Current guidelines for contact tracing and infection control of COVID-19 in the EU. Good data, with sources!, on what’s recommended here (although of course each country can make their own guidelines).
the main message of this letter is something different: it’s about your role in this story. That’s of course a collective you, not you the individual reading this letter. It’s you, the software engineering community, that is responsible for tools like C++ that look as if they were designed for shooting yourself in the foot. It’s also you, the software engineering community, that has made no effort to warn the non-expert public of the dangers of these tools. Sure, you have been discussing these dangers internally, even a lot. But to outsiders, such as computational scientists looking for implementation tools for their models, these discussions are hard to find and hard to understand. There are lots of tutorials teaching C++ to novices, but I have yet to see a single one that starts with a clear warning about the dangers. You know, the kind of warning that every instruction manual for a microwave oven starts with: don’t use this to dry your dog after a bath. A clear message saying “Unless you are willing to train for many years to become a software engineer yourself, this tool is not for you.”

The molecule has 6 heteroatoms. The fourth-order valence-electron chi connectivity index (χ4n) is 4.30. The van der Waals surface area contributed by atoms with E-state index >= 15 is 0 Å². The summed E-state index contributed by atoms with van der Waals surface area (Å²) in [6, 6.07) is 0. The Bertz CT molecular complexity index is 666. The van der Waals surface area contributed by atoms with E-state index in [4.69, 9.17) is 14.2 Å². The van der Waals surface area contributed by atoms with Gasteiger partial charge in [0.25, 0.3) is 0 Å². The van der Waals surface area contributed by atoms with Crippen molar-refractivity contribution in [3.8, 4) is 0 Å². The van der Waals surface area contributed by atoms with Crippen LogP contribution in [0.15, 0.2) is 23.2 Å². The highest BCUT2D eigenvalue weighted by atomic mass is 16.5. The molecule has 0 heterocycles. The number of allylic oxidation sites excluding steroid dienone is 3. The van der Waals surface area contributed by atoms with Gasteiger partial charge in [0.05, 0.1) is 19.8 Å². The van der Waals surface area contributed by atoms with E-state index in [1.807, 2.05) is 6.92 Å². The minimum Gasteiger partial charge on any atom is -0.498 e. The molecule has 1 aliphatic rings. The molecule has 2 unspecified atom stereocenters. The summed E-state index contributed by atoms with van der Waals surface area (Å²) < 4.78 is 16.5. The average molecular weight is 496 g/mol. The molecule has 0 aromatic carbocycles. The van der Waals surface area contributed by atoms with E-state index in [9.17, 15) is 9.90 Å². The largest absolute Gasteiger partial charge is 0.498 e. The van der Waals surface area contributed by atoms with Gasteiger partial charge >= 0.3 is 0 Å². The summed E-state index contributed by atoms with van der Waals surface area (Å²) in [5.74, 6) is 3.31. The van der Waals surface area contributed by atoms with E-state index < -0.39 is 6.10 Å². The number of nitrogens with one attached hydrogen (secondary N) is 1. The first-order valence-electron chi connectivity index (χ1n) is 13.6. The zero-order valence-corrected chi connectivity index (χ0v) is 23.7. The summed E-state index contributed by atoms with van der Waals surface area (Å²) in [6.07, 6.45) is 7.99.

in the comment sections of some of the rightwing press, a new, virulent strain of Covid-19 scepticism has emerged that is the precise opposite of journalism. Rather than holding power to account, it distorts and bends reality to serve elite interests – and to warp public debate. In the pages of the Daily Telegraph, the Spectator and other outlets, Britain’s contemporary “lockdown sceptics” have dedicated themselves to a singular cause: proving that the UK response to coronavirus has been a massive, hysterical overreaction. “Lift the lockdown” is their cogito ergo sum; Sweden their promised land.
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